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New report finds farrowing crates unnecessary and illegal

June 7th, 2018

A new report, released today, shows the use of farrowing crates are  unnecessary, illegal and harmful to New Zealand pigs. SAFE is presenting  Parliament with copies of the report, as part of an ongoing campaign to  ban farrowing crates, used in pig factory farming.

The report, authored by Professor of Animal Welfare and Ethics, Andrew  Knight is part of SAFE’s submission to the Primary Production Select  Committee who are reviewing a 112,844 signature petition to Parliament,  handed in in March. It was the largest petition received by Parliament  in five years.

 “We hope the select committee review our submission seriously and with  consideration for scientific knowledge, good practice and public  opinion,” says SAFE’s campaigns director Mandy Carter. “There is a legal  – and ethical – obligation in New Zealand for all animals to be able to  express their natural behaviour, which is currently being denied to  many mother pigs.”

A farrowing crate is a cage used to house a mother pig (called a sow)  when she gives birth and while she nurses her piglets. “They are the  epitome of cruelty,” says Carter. “These pigs aren’t even able to turn  around, they can barely take a step forward and backwards. Because of  the vast size of pigs, they often rub against the crates which can cause  sores.”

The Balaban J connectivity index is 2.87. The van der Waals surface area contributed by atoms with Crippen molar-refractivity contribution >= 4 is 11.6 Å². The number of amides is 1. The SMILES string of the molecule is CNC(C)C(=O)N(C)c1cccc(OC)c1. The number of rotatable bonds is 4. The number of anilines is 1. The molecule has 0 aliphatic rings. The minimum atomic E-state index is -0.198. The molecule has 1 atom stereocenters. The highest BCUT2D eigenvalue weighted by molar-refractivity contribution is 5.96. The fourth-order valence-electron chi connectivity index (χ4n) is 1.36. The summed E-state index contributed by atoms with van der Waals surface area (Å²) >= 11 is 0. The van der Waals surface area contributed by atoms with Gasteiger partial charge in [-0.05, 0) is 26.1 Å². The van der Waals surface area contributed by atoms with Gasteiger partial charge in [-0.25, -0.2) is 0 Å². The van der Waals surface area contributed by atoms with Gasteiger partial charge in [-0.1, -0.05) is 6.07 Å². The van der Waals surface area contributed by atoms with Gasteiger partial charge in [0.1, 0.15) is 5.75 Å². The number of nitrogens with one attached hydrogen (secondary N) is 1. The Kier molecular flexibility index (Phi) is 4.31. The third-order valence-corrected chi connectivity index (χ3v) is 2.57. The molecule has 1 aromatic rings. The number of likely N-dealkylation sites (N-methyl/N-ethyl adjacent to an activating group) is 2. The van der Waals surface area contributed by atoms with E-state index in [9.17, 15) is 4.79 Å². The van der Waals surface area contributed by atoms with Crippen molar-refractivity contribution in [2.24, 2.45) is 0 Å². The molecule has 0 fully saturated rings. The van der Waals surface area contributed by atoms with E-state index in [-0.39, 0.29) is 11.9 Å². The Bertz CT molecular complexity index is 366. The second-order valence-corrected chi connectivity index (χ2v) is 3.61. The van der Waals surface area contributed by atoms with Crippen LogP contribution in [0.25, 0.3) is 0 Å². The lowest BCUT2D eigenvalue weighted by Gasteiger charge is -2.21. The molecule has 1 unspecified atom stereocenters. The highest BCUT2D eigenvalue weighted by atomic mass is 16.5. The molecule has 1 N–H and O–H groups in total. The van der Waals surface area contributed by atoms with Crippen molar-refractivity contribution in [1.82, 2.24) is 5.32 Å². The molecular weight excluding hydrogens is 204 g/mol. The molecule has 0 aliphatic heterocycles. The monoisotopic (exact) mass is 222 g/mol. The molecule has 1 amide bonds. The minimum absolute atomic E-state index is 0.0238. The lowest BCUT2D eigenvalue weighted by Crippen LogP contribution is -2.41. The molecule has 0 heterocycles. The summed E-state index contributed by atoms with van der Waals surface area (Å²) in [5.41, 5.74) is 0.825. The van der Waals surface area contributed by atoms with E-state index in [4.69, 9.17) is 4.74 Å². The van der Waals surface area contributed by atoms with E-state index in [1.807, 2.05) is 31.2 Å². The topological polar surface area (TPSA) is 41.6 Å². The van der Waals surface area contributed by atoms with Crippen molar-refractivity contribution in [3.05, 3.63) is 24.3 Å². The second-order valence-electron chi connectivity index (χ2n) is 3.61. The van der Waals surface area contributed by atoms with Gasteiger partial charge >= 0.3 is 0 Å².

Green Party MP Gareth Hughes will accept a copy of the submission in his  office. As the Green Party spokesperson for animal welfare, Hughes  states “Factory farming practices, like farrowing crates, are  unnecessarily inhumane and cruel and should not be part of our modern  agricultural practices.”

Pig farmers have justified the use of farrowing crates in the past,  arguing that they are necessary to “protect” piglets. Knights report  reviews the current studies and literature reviews of piglet mortality.  He concludes that the science does “not prove that piglet mortality is  necessarily improved by farrowing crates.” Some of the largest studies  show “no significant differences in piglet mortality” between farrowing  crates and more humane alternatives.

Leading pig welfare scientist Dr Emma Baxter states: “in conventional  crated systems there is a greater prevalence of stillbirths and  starvation-related deaths, whereas in systems where the sow is kept  loose crushing is the main cause of death.”

“Both Knight and Baxter show that piglet mortality is complicated,” says  Carter. “SAFE’s submission shows that alternative housing systems for  sows are able to provide for the welfare needs of sows and piglets.  Farrowing crates are already banned in Norway, Sweden and Switzerland.”

Unlike its predecessor, this current Government revealed it would not  support many factory-farming methods deemed cruel by most New  Zealanders. Before the 2017 election, both the Labour Party and the  Greens pledged to end the use of farrowing crates.

“The evidence is there to show that alternatives to farrowing crates are  viable in New Zealand. The committee must make the right choice and ban  them altogether or risk New Zealand’s reputation slipping,” says  Carter.

 

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